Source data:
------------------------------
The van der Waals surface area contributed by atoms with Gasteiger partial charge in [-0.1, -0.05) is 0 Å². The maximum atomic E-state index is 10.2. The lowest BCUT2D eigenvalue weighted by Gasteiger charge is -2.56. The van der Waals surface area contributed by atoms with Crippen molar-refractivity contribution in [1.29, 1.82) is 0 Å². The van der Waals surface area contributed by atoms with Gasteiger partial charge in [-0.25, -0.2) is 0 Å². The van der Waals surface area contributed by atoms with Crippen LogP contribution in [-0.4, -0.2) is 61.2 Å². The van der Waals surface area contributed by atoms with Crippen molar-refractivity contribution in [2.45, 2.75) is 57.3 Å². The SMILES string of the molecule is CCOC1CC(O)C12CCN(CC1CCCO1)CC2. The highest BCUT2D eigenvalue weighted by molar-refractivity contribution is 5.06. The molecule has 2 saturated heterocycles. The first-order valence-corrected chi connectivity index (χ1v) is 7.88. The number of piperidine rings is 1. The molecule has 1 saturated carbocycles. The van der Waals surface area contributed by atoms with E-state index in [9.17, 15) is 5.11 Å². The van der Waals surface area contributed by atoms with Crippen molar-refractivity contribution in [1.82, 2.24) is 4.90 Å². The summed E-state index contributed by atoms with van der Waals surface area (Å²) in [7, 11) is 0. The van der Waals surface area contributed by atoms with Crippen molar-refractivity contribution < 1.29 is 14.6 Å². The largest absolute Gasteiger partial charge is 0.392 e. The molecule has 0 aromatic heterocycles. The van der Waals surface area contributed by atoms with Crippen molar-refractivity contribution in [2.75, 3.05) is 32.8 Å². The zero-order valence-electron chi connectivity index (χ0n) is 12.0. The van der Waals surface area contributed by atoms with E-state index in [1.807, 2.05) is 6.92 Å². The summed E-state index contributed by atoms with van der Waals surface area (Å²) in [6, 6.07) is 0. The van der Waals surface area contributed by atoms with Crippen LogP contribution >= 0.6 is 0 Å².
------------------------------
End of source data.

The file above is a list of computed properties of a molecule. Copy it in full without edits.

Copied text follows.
The van der Waals surface area contributed by atoms with Gasteiger partial charge in [-0.1, -0.05) is 0 Å². The maximum atomic E-state index is 10.2. The lowest BCUT2D eigenvalue weighted by Gasteiger charge is -2.56. The van der Waals surface area contributed by atoms with Crippen molar-refractivity contribution in [1.29, 1.82) is 0 Å². The van der Waals surface area contributed by atoms with Gasteiger partial charge in [-0.25, -0.2) is 0 Å². The van der Waals surface area contributed by atoms with Crippen LogP contribution in [-0.4, -0.2) is 61.2 Å². The van der Waals surface area contributed by atoms with Crippen molar-refractivity contribution in [2.45, 2.75) is 57.3 Å². The SMILES string of the molecule is CCOC1CC(O)C12CCN(CC1CCCO1)CC2. The highest BCUT2D eigenvalue weighted by molar-refractivity contribution is 5.06. The molecule has 2 saturated heterocycles. The first-order valence-corrected chi connectivity index (χ1v) is 7.88. The number of piperidine rings is 1. The molecule has 1 saturated carbocycles. The van der Waals surface area contributed by atoms with E-state index in [9.17, 15) is 5.11 Å². The van der Waals surface area contributed by atoms with Crippen molar-refractivity contribution in [1.82, 2.24) is 4.90 Å². The summed E-state index contributed by atoms with van der Waals surface area (Å²) in [7, 11) is 0. The van der Waals surface area contributed by atoms with Crippen molar-refractivity contribution < 1.29 is 14.6 Å². The largest absolute Gasteiger partial charge is 0.392 e. The molecule has 0 aromatic heterocycles. The van der Waals surface area contributed by atoms with Crippen molar-refractivity contribution in [2.75, 3.05) is 32.8 Å². The zero-order valence-electron chi connectivity index (χ0n) is 12.0. The van der Waals surface area contributed by atoms with E-state index in [1.807, 2.05) is 6.92 Å². The summed E-state index contributed by atoms with van der Waals surface area (Å²) in [6, 6.07) is 0. The van der Waals surface area contributed by atoms with Crippen LogP contribution >= 0.6 is 0 Å².